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The Soviet athletic army, determined, strong and secretive, invades the U.S. for a track meet—but should be beaten

Next to putting a Soviet citizen in orbit, heads of the U.S.S.R. polity would probably rather drub the United States in the dual track meet in Philadelphia this week than achieve any other single thing. If you score the meet as the Soviets will—men and women together—they stand a chance, for the Russian female, at least in track and field, is much deadlier than the male. The U.S., of course, will score the meets as two separate competitions. With no solid precedent for scoring such a dual meet, the nations seem to have reached tacit agreement to score the meet—or meets—to suit themselves. The U.S. men, who won 126-109 last summer in Moscow, should increase that margin; the U.S. women, who lost 63-44, may not do as well this year.

Other than whatever international awareness this meet engenders, its most significant aspect may be the makeup of the two teams. The United States team, replenished by the almost inexhaustible supply of good young athletes in this country, will have only 16 men who were on the 41-man 1958 team in Moscow, yet the team will be even stronger. The Russians, alarmed at their disappointing showing last year, instituted a crash program of accelerated training. This plan is probably directed toward the Olympics next year, but it seems to have produced small return so far. Of the 42 men who make up the Soviet team, 20 are holdovers from 1958. The Soviet team has strength where it had strength last year, but is no better in some field events and shorter runs. The Americans are developing international class in events like the hop, step and jump, long considered somewhat esoteric over here.

In any case, it would be wrong to assume that the U.S. and Soviet Russia between them are completely dominating the track and field world. There are some remarkably improved athletes in other European countries and Australia, as we shall be discovering at the Olympics next year.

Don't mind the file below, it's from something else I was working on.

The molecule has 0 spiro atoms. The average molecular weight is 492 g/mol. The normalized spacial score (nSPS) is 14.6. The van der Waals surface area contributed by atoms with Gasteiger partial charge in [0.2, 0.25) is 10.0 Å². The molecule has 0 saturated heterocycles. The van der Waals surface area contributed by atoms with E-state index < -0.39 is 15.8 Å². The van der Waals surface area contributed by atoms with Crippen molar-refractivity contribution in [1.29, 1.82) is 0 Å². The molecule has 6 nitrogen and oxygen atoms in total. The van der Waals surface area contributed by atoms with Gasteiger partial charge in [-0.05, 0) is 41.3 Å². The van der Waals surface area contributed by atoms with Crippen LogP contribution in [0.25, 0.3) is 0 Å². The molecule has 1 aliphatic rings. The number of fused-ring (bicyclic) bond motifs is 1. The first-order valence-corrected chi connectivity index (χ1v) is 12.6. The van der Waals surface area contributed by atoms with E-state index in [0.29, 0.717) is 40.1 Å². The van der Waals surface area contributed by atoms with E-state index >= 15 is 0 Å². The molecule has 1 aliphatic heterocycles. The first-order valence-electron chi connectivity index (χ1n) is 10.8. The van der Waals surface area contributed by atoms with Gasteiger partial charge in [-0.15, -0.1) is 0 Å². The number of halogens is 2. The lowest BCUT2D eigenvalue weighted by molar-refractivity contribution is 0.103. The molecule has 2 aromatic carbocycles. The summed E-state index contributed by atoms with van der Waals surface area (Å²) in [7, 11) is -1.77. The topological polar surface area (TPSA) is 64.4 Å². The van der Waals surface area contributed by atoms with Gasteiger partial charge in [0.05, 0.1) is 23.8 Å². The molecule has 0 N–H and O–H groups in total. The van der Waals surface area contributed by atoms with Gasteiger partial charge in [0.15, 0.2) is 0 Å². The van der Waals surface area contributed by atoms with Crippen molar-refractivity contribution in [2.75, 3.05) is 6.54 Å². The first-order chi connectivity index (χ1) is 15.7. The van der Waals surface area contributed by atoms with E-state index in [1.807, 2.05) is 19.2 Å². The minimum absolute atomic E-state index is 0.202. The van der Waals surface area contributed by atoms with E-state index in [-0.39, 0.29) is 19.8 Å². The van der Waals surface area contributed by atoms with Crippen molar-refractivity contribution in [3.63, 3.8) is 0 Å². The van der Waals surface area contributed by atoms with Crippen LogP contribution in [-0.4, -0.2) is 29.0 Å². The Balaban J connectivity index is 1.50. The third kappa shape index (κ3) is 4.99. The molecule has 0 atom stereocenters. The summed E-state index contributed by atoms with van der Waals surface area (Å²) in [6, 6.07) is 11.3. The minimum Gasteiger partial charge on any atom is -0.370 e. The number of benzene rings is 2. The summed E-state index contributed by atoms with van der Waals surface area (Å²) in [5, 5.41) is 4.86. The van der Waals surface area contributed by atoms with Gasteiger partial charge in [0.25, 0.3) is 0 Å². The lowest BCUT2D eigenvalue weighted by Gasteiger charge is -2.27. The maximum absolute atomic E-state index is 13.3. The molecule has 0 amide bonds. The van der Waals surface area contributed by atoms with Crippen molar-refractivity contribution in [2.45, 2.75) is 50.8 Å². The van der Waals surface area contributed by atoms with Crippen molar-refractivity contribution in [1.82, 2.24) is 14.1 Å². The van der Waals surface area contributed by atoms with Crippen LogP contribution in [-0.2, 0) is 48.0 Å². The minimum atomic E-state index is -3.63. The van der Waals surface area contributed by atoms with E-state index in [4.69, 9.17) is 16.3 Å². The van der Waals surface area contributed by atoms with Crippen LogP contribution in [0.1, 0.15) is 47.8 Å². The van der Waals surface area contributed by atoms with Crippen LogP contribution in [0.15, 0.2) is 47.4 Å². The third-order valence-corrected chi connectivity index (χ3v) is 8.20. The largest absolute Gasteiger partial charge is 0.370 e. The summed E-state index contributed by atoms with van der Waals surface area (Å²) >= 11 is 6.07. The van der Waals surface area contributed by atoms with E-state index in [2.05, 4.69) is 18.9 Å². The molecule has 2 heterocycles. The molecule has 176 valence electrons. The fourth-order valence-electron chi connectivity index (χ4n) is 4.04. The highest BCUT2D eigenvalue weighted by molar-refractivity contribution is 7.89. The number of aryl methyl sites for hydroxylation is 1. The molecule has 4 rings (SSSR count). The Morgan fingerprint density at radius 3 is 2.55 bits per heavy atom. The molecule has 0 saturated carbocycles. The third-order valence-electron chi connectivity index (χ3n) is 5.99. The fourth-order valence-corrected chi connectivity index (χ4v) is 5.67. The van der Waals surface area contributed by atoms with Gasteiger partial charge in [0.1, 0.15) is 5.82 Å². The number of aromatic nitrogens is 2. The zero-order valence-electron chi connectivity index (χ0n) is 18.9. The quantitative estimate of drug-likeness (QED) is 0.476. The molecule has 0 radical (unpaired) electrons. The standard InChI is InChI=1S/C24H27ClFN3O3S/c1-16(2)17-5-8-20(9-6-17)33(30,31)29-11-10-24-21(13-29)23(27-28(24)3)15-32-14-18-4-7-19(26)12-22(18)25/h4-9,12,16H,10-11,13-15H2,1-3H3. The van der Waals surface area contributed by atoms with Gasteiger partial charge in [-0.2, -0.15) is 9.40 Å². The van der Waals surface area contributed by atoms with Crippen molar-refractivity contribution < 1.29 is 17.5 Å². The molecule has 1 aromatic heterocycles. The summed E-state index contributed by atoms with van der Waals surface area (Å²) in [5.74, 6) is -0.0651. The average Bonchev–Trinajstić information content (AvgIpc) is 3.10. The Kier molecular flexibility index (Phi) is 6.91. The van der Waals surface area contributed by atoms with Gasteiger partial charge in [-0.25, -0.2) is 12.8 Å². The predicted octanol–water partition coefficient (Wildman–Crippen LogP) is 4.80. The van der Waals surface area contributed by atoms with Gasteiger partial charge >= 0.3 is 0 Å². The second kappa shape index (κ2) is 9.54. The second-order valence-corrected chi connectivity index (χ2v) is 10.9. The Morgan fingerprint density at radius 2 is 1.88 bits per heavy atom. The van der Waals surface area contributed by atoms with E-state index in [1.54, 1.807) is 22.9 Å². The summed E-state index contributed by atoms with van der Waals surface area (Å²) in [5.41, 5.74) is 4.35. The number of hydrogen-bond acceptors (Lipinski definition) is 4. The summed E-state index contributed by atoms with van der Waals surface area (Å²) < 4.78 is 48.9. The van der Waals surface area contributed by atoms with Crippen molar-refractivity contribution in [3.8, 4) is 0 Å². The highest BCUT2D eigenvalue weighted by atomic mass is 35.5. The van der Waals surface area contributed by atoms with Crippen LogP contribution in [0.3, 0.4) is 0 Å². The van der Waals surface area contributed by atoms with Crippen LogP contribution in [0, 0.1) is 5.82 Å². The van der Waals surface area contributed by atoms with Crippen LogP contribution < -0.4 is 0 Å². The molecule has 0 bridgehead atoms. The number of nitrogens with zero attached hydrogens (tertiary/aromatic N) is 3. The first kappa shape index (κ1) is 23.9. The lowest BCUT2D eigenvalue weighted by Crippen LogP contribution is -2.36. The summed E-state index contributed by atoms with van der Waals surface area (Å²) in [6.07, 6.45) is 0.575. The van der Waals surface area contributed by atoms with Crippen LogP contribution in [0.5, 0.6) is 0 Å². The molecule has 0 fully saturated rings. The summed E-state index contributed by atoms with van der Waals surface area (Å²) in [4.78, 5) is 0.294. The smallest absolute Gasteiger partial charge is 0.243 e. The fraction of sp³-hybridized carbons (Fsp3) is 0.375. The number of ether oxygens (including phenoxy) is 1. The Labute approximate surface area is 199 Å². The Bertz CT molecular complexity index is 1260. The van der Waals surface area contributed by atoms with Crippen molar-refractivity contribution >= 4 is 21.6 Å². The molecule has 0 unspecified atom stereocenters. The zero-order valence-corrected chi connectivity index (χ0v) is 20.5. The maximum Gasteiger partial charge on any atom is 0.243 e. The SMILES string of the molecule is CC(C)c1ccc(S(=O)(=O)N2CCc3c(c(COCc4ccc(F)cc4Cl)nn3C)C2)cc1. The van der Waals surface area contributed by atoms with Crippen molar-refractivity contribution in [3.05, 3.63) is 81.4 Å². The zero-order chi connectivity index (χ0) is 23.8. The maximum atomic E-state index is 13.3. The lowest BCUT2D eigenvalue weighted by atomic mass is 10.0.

The violent and often unbecoming effort implicit in track competition has made it unattractive to American women. If it weren't for a dedicated group of young ladies from Tennessee State we would be weak indeed; even weaker than we are.

A measure of the U.S. depth on the male side is that the loss of defending champions Rafer Johnson in the decathlon and Glenn Davis in the 400-meter hurdles and the 400-meter run affects the outcome very little.

American coaches just back from a Finnish meet report that the Russians have concealed their true strength, which seems a fairly unproductive stratagem. Said one Soviet official, mysteriously: "Wait and see what we do to you in Philadelphia."

He must have meant the women.


PRECEDING the Soviet track invasion was a cultural team headed by First Deputy Premier Frol Kozlov, which set up a display of Soviet achievements in the New York Coliseum. Characteristic of all-out athletic effort is a model of the 500-acre sports complex surrounding Moscow's Lenin Stadium, which hopefully awaits a future Olympics.


ARMS OUTFLUNG, legs pedaling, Russian 26-foot broad jumper Igor Ter-Ovanesyan seems to personify the powerful Soviet drive for worldwide sports supremacy.